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Money and Christian witness

Tough economic times provide powerful gospel opportunities

The Fearless Girl statue in front of the New York Stock Exchange Associated Press/Photo by Julia Nikhinson

Money and Christian witness

No sooner had the long shadow of COVID-19 begun to recede into the rearview mirror than a new set of clouds gathered on our national horizon. Not since the Great Recession of 2008–2009 have Americans had so much cause to worry about the economy. Inflation has soared to levels not seen in more than four decades and shows no signs of slowing, with the conflict in Ukraine acting as an accelerant to a price spiral that was already threatening to get out of control. For much of the past year, Americans who owned homes or stock portfolios could at least count on rapidly inflating asset values to cover the higher prices they were paying at the pump or the checkout, but no longer. After seeming briefly to recover from the Ukraine shock, stock markets have cratered around the globe in recent weeks, and home prices are starting to follow.

Most depressingly of all, there now seems no way for policymakers to rein in inflation without making it harder for struggling Americans to borrow and for investors to protect their current savings, much less make a profit. For the time being, at least, most of us can expect to see our savings keep shrinking and our cost of living keep rising—and the worst part is that no one knows how long this season will last. While it would be easy to give in to despair or partisan finger-pointing at such a moment, these clouds do have a silver lining. In the midst of an increasingly hostile culture, it can seem harder and harder to make our faith seem plausible and relevant, but the current economic gloom actually presents a powerful opportunity for Christian witness—if we can have the courage to capitalize on it.

We are perhaps all accustomed to hearing money referred to as an idol, but we rarely pause to consider how apt that description is. Idols in the ancient world were often made of silver and gold and venerated for their ability to bring health, long life, security, success, and fame, just as money is today. Indeed, as money has become increasingly detached from silver and gold, it has become ever more prone to ape the attributes of deity. Money today is everywhere and yet nowhere, invisible, increasingly incomprehensible, and seemingly all-powerful. No wonder we are apt to worship it.

In the eyes of the world, we should seem almost unbothered, shockingly unconcerned about what’s happening to our portfolios from one day to the next.

And yet, for all our pretensions that it is something solid and stable—“cold hard cash”—money, like idols, “has no real existence” (1 Corinthians 8:4). It is a purely human creation, and yet one that lacks the durability of most other creations. As a measure of value, it is never anything more than what we choose to believe it is. Money is indeed nothing more than an index of our collective emotional states and predictions of the future. If people believe inflation is getting bad, they will spend faster and make that a self-fulfilling prophecy. If most people believe the stock market will go down tomorrow, then necessarily it will, as investors try to sell before everyone else does. There is something almost laughable about our tendency to put so much trust in something so ephemeral.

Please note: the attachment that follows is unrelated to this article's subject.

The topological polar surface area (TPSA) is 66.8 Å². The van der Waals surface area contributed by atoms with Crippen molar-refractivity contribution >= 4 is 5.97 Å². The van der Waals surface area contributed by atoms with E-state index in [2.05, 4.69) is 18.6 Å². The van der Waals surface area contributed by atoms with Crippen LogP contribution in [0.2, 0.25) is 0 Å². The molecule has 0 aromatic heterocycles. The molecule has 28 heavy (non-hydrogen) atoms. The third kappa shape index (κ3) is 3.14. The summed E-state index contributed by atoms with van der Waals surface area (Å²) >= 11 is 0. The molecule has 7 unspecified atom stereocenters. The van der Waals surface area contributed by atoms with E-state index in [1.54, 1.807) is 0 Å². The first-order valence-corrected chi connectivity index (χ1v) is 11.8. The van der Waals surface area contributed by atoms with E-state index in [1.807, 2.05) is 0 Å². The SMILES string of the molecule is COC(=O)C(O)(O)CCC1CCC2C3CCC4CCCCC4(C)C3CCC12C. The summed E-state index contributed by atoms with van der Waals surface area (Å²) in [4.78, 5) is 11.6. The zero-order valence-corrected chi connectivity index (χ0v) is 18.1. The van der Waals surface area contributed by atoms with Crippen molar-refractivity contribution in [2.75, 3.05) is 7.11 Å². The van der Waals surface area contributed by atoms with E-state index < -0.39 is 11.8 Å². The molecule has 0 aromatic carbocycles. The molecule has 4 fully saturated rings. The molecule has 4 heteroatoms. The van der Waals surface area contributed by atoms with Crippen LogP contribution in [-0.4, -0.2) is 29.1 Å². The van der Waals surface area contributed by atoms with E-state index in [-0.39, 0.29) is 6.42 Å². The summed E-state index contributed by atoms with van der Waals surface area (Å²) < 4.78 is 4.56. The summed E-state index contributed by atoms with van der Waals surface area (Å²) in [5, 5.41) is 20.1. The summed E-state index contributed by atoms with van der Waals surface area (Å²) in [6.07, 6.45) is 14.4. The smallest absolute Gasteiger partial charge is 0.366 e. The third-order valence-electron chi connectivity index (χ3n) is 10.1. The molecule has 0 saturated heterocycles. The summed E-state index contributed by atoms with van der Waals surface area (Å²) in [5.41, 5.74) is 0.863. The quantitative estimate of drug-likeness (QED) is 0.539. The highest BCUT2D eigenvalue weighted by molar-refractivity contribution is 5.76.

For Christians, money is an instrument for doing God’s work—no more, no less. And like all such instruments, God can always substitute other ones in a pinch, accomplishing the same results by different means if need be. The Christian is not blind to the value of money, for it can indeed be a powerful instrument, and we are called to make wise and even shrewd use of the resources God entrusts to each of us. But Christians should always be characterized by a curious detachment when it comes to money. In the eyes of the world, we should seem almost unbothered, shockingly unconcerned about what’s happening to our portfolios from one day to the next. None of this is to suggest we not be shrewd money managers—only that our money must not own us. While everyone around us is angrily pointing fingers at the politicians or business leaders supposedly responsible for the economic pain, the Christian will refuse to reduce the time of testing to a mere blame game.

The irony, of course, is that such detachment from money may be one of the best ways to make money. Every financial advisor tells his clients not to check on their portfolios during times of economic upheaval. It’s also a recipe for better physical or emotional health. For all that, though, it is incredibly rare in today’s world. At a time when Christian faith is increasingly mocked and despised, the current economic malaise offers a golden opportunity for us to preach the gospel wordlessly to a world harried with fear and worry.

Brad Littlejohn

Brad (Ph.D., University of Edinburgh) is a fellow in the Evangelicals and Civic Life program at the Ethics and Public Policy Center. He founded and served for 10 years as president of The Davenant Institute and has taught for several institutions, including Moody Bible Institute–Spokane, Bethlehem College and Seminary, and Patrick Henry College. He is recognized as a leading scholar of the English theologian Richard Hooker and has published and lectured extensively in the fields of Reformation history, Christian ethics, and political theology. He lives in Northern Virginia with his wife, Rachel, and four children.

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